- Golden Globe Awards
Eddie Murphy, 2006 on “Dreamgirls” – Out of the Archives
Eddie Murphy, the 2023 recipient of the Cecil B. deMille award at the 80th Golden Globes, had won Best Supporting Actor in 2007 for Dreamgirls, directed by Bill Condon from the 1981 stage musical. He spoke to the journalists of the Hollywood Foreign Press in 2006 about his performance as a 1960s R&B singer. Murphy plays the father in You People (2023) with Jonah Hill.
Bill Condon said he was inspired by big widescreen Technicolor studio musicals of the 1950s, like Singin’ in the Rain (1952) by Stanley Donen, The Band Wagon (1953) and Funny Face (1957) by Vincent Minnelli, A Star Is Born (1954) by George Cukor. Murphy explained why he was delighted to have been cast in Dreamgirls: “I was excited when they called me about this project because I had seen the original play on Broadway, 25 years ago. What stood out the most for me was when Jennifer Holiday sang “I Am Telling You.” The first time I saw the play I don’t remember anything that happened after she sang that song, the audience goes crazy and then you’re sitting there numb from that song. So I had to go see the play again, I kept going back, I saw it four or five times, I loved the whole thing, I had never seen anything like that on Broadway. Back then it was a big deal because it was a Black play, a Black cast, top-level stuff with great music. So I remember being blown away and inspired by the original cast.”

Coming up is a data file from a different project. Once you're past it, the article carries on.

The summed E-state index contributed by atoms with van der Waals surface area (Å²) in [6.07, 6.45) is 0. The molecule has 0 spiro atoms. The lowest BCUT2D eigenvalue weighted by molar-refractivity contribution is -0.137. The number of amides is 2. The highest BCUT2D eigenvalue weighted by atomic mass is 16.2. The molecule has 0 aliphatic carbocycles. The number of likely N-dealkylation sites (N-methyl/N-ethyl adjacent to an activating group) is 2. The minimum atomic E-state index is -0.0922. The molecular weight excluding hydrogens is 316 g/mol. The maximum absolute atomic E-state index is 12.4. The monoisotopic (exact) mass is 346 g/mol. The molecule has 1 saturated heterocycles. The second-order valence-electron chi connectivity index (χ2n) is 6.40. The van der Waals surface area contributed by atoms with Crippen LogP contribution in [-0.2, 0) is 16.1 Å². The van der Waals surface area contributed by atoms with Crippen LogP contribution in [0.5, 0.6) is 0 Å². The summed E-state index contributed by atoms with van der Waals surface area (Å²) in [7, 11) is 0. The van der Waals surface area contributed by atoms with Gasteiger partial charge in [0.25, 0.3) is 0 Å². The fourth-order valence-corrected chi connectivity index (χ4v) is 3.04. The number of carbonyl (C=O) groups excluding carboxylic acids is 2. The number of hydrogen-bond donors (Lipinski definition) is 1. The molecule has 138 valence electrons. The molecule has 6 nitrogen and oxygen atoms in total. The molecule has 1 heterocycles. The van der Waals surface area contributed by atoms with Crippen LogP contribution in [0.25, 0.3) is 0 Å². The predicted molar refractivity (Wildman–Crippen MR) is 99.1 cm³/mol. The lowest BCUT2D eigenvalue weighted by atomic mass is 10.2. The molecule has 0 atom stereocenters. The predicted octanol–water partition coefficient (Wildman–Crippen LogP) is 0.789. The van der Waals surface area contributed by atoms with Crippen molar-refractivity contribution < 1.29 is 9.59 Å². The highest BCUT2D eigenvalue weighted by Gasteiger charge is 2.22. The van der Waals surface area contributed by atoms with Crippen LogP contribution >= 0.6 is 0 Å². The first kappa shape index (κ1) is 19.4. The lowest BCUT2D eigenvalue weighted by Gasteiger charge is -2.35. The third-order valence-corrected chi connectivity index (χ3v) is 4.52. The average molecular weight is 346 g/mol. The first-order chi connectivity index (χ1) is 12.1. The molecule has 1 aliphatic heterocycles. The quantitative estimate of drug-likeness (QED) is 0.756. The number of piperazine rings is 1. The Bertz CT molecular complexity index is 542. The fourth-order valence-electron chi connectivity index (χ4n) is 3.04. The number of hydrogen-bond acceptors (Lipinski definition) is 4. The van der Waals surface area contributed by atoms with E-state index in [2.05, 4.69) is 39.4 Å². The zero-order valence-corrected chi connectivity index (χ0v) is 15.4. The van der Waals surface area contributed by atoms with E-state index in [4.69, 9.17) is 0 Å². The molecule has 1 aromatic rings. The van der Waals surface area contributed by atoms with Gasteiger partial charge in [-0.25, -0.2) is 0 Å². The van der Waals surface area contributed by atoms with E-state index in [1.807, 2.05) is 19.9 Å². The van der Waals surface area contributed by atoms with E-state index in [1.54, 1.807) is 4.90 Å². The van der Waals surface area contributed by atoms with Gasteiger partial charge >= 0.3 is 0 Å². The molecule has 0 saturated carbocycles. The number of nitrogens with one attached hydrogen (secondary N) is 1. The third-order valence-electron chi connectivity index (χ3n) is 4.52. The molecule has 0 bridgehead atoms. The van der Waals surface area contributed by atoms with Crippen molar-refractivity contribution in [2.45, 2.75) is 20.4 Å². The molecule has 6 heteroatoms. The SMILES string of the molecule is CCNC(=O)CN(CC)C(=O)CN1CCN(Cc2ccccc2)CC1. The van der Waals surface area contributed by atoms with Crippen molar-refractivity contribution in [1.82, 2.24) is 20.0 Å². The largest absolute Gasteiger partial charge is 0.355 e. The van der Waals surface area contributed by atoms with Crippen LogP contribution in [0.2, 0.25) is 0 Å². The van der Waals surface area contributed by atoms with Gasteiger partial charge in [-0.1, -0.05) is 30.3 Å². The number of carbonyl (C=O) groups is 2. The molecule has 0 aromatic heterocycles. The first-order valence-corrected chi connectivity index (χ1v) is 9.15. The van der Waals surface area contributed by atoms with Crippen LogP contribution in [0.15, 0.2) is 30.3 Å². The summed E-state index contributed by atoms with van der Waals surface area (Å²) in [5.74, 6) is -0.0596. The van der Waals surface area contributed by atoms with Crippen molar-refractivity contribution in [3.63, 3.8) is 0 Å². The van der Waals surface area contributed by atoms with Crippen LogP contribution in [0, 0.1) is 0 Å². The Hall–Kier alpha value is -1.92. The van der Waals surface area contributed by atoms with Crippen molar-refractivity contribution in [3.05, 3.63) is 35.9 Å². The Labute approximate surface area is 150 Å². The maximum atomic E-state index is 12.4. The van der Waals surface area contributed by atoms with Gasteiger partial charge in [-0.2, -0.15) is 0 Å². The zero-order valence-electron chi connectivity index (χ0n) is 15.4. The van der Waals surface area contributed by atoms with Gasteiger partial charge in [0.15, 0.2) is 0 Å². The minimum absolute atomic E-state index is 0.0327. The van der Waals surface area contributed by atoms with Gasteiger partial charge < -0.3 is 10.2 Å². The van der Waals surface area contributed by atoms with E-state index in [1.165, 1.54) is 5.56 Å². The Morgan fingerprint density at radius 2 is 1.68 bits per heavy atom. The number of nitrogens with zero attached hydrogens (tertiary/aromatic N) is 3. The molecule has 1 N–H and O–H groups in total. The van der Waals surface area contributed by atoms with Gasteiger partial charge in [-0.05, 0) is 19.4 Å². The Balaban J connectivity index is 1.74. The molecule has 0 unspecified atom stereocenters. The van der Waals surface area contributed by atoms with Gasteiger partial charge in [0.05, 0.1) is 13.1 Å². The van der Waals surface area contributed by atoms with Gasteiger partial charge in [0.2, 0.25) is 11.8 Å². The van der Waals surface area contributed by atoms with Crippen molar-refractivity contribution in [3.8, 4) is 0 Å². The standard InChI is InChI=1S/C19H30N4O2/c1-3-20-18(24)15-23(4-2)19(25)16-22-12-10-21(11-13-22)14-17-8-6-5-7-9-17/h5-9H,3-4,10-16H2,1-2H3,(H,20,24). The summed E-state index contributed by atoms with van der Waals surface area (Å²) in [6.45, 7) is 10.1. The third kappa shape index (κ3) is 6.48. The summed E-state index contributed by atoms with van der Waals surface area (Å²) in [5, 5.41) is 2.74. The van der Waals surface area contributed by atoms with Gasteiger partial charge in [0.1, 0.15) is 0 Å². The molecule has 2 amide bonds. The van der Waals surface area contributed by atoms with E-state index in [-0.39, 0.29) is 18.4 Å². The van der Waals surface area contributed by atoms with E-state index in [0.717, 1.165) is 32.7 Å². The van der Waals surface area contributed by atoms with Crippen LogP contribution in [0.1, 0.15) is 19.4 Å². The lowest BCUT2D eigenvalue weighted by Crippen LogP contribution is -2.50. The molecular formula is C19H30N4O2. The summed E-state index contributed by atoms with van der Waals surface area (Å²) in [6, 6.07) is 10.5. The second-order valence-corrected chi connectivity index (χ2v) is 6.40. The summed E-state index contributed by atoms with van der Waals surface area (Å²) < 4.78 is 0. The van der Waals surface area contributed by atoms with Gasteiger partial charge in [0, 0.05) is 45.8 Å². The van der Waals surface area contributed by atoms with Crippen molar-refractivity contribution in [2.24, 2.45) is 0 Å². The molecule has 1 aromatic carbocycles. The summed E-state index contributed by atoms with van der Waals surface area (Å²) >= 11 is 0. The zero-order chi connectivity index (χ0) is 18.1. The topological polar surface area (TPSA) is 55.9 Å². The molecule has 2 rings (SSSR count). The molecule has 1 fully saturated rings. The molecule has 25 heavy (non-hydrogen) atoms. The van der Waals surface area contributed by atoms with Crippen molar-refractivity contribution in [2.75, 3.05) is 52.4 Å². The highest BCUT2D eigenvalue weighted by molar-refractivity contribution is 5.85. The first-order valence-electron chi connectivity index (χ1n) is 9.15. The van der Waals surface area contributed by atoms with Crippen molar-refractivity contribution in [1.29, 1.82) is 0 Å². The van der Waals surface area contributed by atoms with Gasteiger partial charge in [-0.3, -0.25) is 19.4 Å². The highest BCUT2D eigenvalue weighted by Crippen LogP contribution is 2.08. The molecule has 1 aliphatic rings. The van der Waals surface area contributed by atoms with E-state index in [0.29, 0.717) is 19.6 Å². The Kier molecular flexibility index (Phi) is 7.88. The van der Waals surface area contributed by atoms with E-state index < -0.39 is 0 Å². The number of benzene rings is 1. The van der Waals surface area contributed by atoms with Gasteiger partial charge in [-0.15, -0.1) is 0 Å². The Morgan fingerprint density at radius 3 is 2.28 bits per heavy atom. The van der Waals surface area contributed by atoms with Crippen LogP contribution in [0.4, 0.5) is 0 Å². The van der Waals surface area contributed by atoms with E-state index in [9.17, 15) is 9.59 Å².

Jennifer Hudson, the newcomer who played Effie White inspired by Florence Ballard of the Supremes, also won a Golden Globe as Best Supporting Actress. Murphy loved her interpretation of that song: “She turned it out. What Jennifer Hudson brings to Effie is that she has a sensuality about her that’s not in the original. Jennifer Holiday has a great voice, and she could belt it out, but Jennifer Hudson has a sex appeal, and she has a strength, a strong sassiness to her as well. And that song is one of those songs in the Black community that you don’t even go attempt to try to sing them over again, or you’re going to be booed off the stage. That’s like one of those Luther Vandross song, no Black artist even touches Luther Vandross’s music. “I Am Telling You” is one of those songs, and Jennifer Hudson cracked it out of the park, she made it her song.”
Beyoncé Knowles played Deena Jones, based on Diana Ross, the Supremes’ lead singer. She was nominated for a Golden Globe as Best Actress in a musical. Murphy commented: “I absolutely loved the Supremes’ music. I have met Diana Ross before, our meeting was just social, I was at a party at a beach somewhere and she had a house next door. So I was like a fan when I met her years ago, it was a long time ago. I was born in the 60s, so I like everything that was going on musically in the 60s and 70s, from Motown to Marvin Gaye to Al Green. I liked the whole British invasion, I love the Rolling Stones, I’m a big, huge Beatle fan and have been for years and years.”